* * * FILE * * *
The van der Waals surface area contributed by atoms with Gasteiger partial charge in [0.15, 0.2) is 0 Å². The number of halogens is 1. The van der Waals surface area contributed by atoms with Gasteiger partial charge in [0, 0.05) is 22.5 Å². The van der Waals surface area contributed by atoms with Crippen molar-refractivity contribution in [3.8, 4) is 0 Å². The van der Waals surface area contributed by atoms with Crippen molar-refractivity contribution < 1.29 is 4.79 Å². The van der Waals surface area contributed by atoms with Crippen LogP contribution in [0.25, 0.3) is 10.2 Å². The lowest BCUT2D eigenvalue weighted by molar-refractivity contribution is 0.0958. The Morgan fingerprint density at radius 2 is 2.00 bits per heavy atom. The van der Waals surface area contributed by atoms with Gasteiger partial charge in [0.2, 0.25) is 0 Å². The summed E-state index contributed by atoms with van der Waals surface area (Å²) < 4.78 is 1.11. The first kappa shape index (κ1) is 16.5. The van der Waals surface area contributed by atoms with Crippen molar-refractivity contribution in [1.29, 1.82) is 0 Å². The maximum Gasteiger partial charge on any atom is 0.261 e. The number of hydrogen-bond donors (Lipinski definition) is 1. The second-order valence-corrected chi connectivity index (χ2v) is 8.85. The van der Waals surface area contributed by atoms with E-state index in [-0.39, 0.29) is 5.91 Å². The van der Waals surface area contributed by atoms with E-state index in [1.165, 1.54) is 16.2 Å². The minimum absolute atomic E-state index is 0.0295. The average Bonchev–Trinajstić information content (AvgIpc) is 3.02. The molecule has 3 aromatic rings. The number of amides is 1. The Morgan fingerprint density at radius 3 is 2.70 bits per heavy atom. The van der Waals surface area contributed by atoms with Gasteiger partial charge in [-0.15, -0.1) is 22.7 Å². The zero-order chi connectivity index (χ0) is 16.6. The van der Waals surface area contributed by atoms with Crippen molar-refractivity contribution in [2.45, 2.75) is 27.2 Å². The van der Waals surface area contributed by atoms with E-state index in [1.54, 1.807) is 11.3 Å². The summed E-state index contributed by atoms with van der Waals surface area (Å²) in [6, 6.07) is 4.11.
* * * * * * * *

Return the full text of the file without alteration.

The van der Waals surface area contributed by atoms with Gasteiger partial charge in [0.15, 0.2) is 0 Å². The number of halogens is 1. The van der Waals surface area contributed by atoms with Gasteiger partial charge in [0, 0.05) is 22.5 Å². The van der Waals surface area contributed by atoms with Crippen molar-refractivity contribution in [3.8, 4) is 0 Å². The van der Waals surface area contributed by atoms with Crippen molar-refractivity contribution < 1.29 is 4.79 Å². The van der Waals surface area contributed by atoms with Crippen LogP contribution in [0.25, 0.3) is 10.2 Å². The lowest BCUT2D eigenvalue weighted by molar-refractivity contribution is 0.0958. The Morgan fingerprint density at radius 2 is 2.00 bits per heavy atom. The van der Waals surface area contributed by atoms with Gasteiger partial charge in [0.2, 0.25) is 0 Å². The summed E-state index contributed by atoms with van der Waals surface area (Å²) < 4.78 is 1.11. The first kappa shape index (κ1) is 16.5. The van der Waals surface area contributed by atoms with Crippen molar-refractivity contribution in [1.29, 1.82) is 0 Å². The maximum Gasteiger partial charge on any atom is 0.261 e. The number of hydrogen-bond donors (Lipinski definition) is 1. The second-order valence-corrected chi connectivity index (χ2v) is 8.85. The van der Waals surface area contributed by atoms with E-state index in [-0.39, 0.29) is 5.91 Å². The van der Waals surface area contributed by atoms with E-state index in [1.165, 1.54) is 16.2 Å². The minimum absolute atomic E-state index is 0.0295. The average Bonchev–Trinajstić information content (AvgIpc) is 3.02. The molecule has 3 aromatic rings. The number of amides is 1. The Morgan fingerprint density at radius 3 is 2.70 bits per heavy atom. The van der Waals surface area contributed by atoms with Gasteiger partial charge in [-0.15, -0.1) is 22.7 Å². The zero-order chi connectivity index (χ0) is 16.6. The van der Waals surface area contributed by atoms with Crippen molar-refractivity contribution in [2.45, 2.75) is 27.2 Å². The van der Waals surface area contributed by atoms with E-state index in [1.54, 1.807) is 11.3 Å². The summed E-state index contributed by atoms with van der Waals surface area (Å²) in [6, 6.07) is 4.11.